The six day event typically kicks off on a Tuesday evening with an inaugural mass being the first of five main events. This is celebrated by the local Bishop. The following day is when the Pope arrives and the evening is devoted to the second main event of Welcoming the Pope with a cultural extravaganza. Through the six days various parts of the city host a variety of cultural programmes that are free for all to attend. The third day is when special exhibitions are held that run through the end of the event. The fourth day is the Way of the Cross evening where the pilgrims participate in an enactment of Jesus’ final journey through 14 stations. The fifth evening is the night vigil with the Pope after which all pilgrims sleep at the venue in sleeping bags under the sky to wake up in the morning for the final mass with the Pope which includes the event closure and announcement of the next venue. The special events run from Day 2 to 4 which are held in 250 to 300 centers spread across the city which are called Catechesis and are led on each day by a different archbishop or cardinal. As a volunteer I was in a group with two other international volunteers to help organize the Catechesis at one center over three mornings. A bulk of the logistical work is undertaken by the local volunteers. Several of us our fortunate to be hosted by local families and live their life for the week of the event but as volunteers we are expected to be at the host city a week prior to the event for orientation and training and so we get an additional week with host families.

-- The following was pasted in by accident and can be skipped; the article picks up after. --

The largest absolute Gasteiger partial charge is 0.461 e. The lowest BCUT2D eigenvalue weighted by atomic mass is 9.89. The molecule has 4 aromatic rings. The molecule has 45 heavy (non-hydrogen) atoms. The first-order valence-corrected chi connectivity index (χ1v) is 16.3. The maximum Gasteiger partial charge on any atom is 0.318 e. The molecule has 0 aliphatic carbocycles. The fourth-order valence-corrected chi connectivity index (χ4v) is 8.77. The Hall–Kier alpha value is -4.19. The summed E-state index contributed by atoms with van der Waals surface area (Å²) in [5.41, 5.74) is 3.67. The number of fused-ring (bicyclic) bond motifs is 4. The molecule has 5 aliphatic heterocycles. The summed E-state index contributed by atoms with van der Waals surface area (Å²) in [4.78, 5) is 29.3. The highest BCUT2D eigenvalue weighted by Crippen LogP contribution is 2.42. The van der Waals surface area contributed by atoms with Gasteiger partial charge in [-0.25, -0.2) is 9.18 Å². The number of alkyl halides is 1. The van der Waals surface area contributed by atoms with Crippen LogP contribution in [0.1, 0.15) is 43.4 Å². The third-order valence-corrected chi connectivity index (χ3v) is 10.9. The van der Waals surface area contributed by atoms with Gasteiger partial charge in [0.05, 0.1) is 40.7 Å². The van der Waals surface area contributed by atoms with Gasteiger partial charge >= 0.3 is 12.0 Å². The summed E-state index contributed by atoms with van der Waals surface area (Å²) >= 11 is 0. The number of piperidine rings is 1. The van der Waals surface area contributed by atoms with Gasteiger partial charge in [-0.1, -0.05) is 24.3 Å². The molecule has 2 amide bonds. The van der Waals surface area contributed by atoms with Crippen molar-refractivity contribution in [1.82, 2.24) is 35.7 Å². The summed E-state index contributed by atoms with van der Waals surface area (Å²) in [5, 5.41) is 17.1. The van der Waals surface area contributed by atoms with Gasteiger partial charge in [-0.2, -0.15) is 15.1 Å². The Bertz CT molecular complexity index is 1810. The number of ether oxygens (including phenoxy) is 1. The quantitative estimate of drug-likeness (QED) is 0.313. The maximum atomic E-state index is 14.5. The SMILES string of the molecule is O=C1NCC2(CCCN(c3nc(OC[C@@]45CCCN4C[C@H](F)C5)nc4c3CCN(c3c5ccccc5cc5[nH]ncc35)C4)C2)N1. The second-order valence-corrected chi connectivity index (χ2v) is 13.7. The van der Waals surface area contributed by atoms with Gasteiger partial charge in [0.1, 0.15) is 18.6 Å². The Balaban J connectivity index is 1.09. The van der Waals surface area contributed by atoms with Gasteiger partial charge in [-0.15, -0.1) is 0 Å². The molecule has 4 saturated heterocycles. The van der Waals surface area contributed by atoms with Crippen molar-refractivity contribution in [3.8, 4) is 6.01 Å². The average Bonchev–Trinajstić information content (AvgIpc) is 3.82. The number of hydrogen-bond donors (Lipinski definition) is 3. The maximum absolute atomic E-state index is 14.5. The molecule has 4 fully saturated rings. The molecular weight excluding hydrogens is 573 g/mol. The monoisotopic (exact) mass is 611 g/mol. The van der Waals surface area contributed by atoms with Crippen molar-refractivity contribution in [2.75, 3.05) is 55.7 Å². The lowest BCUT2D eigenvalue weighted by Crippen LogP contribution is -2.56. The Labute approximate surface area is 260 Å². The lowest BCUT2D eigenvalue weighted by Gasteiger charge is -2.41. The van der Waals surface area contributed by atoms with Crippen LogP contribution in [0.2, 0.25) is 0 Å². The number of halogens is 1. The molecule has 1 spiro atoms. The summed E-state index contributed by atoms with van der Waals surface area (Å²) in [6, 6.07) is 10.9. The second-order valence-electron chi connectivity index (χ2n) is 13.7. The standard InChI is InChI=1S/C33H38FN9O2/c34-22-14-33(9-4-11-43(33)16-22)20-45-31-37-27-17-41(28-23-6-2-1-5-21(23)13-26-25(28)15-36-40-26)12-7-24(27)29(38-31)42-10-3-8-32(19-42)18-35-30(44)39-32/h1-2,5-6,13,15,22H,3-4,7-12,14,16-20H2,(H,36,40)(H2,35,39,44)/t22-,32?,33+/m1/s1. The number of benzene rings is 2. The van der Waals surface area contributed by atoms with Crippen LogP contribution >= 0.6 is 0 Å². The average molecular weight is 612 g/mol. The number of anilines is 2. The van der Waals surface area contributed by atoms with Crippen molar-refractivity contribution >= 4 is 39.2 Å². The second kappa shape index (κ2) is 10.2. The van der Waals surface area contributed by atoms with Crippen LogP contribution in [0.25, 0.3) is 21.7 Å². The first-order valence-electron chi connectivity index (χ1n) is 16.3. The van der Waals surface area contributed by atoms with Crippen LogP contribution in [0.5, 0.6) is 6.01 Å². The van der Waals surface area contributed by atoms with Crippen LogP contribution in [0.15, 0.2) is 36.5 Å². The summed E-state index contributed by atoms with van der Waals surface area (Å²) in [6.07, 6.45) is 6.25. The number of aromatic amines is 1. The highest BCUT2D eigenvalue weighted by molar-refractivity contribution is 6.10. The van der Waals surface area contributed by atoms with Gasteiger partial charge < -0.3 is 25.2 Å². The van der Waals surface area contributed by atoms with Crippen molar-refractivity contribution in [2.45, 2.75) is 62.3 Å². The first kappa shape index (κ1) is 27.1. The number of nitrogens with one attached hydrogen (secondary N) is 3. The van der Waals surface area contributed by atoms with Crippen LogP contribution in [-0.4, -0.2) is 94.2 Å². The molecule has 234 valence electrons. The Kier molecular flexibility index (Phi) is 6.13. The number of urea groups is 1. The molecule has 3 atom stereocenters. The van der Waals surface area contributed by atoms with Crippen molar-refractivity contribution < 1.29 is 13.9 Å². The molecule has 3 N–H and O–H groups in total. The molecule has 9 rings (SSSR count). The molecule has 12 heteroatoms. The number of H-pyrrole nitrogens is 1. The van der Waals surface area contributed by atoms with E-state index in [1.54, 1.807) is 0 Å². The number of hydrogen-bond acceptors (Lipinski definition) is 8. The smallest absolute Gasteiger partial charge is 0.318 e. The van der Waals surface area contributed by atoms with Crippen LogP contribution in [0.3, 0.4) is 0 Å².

During the time of preparing for the event many of us manage to do some touristy things and check the sights the city has to offer. Most other pilgrims do not have the luxury of this time and have to squeeze in as much during the event days which makes it harder given the swelling of the crowds. I will write in a subsequent blog about the people, the culture, the food, the attractions and my observations of the city of Rio De Janiero.
My biggest learning from the event is about my religion and I learnt that at two levels from two sets of people. First, from the local people I interacted with most of whom are Catholic but do not practice the religion. And the learning is to be kind, helpful and friendly, no matter what. The second was from two rockstars – one is called Pope Francis whose every action was a genuine act of Public Relations and the other is a potential future Pope whom I had the opportunity to closely interact with and who explained that to be catholic and practice the religion is not about converting others, showing off religiosity, distributing free bibles or making a show in Church but as cardinal Timothy Dolan put it is about being Joyful and spreading that joy to others, about being Kind and helping others in need through charitable ways and about being Humble and not trying to live a life of entitlements. To me that is the religion of humanism.
And I believe every young person should get a chance to attend at least one World Youth Day in his or her lifetime for the sheer experience that it offers. I went for one in 2000 as a pilgrim. At this one I was a volunteer and I want to pay it back. So in 2016 I will sponsor one young person from my home town.
I will write a couple of public columns about my learning from the event from a communications standpoint and my observations of Pope Francis’ public relations acumen. Hope you enjoyed reading. Here are few links
If any of you wants to attend the 2016 edition in Krakow feel free to reach out to me for guidance.